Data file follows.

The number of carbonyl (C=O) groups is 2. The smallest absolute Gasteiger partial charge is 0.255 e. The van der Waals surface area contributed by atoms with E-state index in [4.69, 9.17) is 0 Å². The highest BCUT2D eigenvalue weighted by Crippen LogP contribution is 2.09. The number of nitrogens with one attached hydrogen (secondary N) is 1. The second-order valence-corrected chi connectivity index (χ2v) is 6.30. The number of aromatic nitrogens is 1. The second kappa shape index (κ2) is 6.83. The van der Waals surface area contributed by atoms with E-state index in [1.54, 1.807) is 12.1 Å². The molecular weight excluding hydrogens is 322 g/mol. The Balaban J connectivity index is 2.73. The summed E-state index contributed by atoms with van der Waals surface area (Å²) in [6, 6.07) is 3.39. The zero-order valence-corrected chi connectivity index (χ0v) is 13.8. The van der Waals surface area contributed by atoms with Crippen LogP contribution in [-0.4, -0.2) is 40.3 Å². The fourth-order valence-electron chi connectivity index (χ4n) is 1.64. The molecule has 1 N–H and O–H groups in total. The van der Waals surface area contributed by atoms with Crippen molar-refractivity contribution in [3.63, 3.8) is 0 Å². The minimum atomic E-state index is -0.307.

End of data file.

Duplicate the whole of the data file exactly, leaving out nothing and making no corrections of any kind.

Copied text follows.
The number of carbonyl (C=O) groups is 2. The smallest absolute Gasteiger partial charge is 0.255 e. The van der Waals surface area contributed by atoms with E-state index in [4.69, 9.17) is 0 Å². The highest BCUT2D eigenvalue weighted by Crippen LogP contribution is 2.09. The number of nitrogens with one attached hydrogen (secondary N) is 1. The second-order valence-corrected chi connectivity index (χ2v) is 6.30. The number of aromatic nitrogens is 1. The second kappa shape index (κ2) is 6.83. The van der Waals surface area contributed by atoms with E-state index in [1.54, 1.807) is 12.1 Å². The molecular weight excluding hydrogens is 322 g/mol. The Balaban J connectivity index is 2.73. The summed E-state index contributed by atoms with van der Waals surface area (Å²) in [6, 6.07) is 3.39. The zero-order valence-corrected chi connectivity index (χ0v) is 13.8. The van der Waals surface area contributed by atoms with Crippen LogP contribution in [-0.4, -0.2) is 40.3 Å². The fourth-order valence-electron chi connectivity index (χ4n) is 1.64. The molecule has 1 N–H and O–H groups in total. The van der Waals surface area contributed by atoms with Crippen molar-refractivity contribution in [3.63, 3.8) is 0 Å². The minimum atomic E-state index is -0.307.